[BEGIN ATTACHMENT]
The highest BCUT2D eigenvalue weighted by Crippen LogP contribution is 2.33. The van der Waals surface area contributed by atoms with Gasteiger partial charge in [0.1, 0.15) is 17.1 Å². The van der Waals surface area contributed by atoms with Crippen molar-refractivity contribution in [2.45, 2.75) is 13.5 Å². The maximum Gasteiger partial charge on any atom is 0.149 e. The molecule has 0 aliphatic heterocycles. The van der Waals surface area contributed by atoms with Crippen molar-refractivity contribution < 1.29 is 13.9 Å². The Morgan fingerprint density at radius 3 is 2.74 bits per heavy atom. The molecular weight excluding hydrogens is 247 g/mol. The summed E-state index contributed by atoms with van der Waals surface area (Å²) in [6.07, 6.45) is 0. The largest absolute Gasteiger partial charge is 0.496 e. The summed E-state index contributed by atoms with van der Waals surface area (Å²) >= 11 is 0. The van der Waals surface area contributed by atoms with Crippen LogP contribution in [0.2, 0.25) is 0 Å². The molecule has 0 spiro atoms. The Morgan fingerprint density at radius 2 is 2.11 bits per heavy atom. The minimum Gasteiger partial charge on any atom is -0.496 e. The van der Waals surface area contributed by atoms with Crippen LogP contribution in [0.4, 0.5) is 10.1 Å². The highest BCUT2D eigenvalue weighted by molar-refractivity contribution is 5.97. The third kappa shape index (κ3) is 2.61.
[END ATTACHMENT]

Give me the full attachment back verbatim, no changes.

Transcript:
The highest BCUT2D eigenvalue weighted by Crippen LogP contribution is 2.33. The van der Waals surface area contributed by atoms with Gasteiger partial charge in [0.1, 0.15) is 17.1 Å². The van der Waals surface area contributed by atoms with Crippen molar-refractivity contribution in [2.45, 2.75) is 13.5 Å². The maximum Gasteiger partial charge on any atom is 0.149 e. The molecule has 0 aliphatic heterocycles. The van der Waals surface area contributed by atoms with Crippen molar-refractivity contribution < 1.29 is 13.9 Å². The Morgan fingerprint density at radius 3 is 2.74 bits per heavy atom. The molecular weight excluding hydrogens is 247 g/mol. The summed E-state index contributed by atoms with van der Waals surface area (Å²) in [6.07, 6.45) is 0. The largest absolute Gasteiger partial charge is 0.496 e. The summed E-state index contributed by atoms with van der Waals surface area (Å²) >= 11 is 0. The van der Waals surface area contributed by atoms with Crippen LogP contribution in [0.2, 0.25) is 0 Å². The molecule has 0 spiro atoms. The Morgan fingerprint density at radius 2 is 2.11 bits per heavy atom. The minimum Gasteiger partial charge on any atom is -0.496 e. The van der Waals surface area contributed by atoms with Crippen LogP contribution in [0.4, 0.5) is 10.1 Å². The highest BCUT2D eigenvalue weighted by molar-refractivity contribution is 5.97. The third kappa shape index (κ3) is 2.61.